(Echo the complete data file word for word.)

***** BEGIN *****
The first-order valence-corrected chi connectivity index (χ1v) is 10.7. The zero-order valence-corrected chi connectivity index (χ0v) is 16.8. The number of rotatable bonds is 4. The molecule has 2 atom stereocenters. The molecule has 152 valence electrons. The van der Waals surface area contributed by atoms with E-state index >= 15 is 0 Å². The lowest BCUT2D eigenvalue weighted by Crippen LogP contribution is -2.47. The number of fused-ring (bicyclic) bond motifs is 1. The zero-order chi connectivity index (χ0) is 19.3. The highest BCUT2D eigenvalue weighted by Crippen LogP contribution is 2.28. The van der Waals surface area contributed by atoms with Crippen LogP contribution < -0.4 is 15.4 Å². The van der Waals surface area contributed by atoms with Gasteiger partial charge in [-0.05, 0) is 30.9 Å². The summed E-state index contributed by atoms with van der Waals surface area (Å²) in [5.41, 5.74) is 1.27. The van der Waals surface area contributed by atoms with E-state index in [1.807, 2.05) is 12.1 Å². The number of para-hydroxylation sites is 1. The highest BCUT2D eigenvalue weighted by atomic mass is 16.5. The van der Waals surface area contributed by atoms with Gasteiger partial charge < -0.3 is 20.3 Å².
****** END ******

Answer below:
The first-order valence-corrected chi connectivity index (χ1v) is 10.7. The zero-order valence-corrected chi connectivity index (χ0v) is 16.8. The number of rotatable bonds is 4. The molecule has 2 atom stereocenters. The molecule has 152 valence electrons. The van der Waals surface area contributed by atoms with E-state index >= 15 is 0 Å². The lowest BCUT2D eigenvalue weighted by Crippen LogP contribution is -2.47. The number of fused-ring (bicyclic) bond motifs is 1. The zero-order chi connectivity index (χ0) is 19.3. The highest BCUT2D eigenvalue weighted by Crippen LogP contribution is 2.28. The van der Waals surface area contributed by atoms with Crippen LogP contribution < -0.4 is 15.4 Å². The van der Waals surface area contributed by atoms with Gasteiger partial charge in [-0.05, 0) is 30.9 Å². The summed E-state index contributed by atoms with van der Waals surface area (Å²) in [5.41, 5.74) is 1.27. The van der Waals surface area contributed by atoms with E-state index in [1.807, 2.05) is 12.1 Å². The number of para-hydroxylation sites is 1. The highest BCUT2D eigenvalue weighted by atomic mass is 16.5. The van der Waals surface area contributed by atoms with Gasteiger partial charge < -0.3 is 20.3 Å².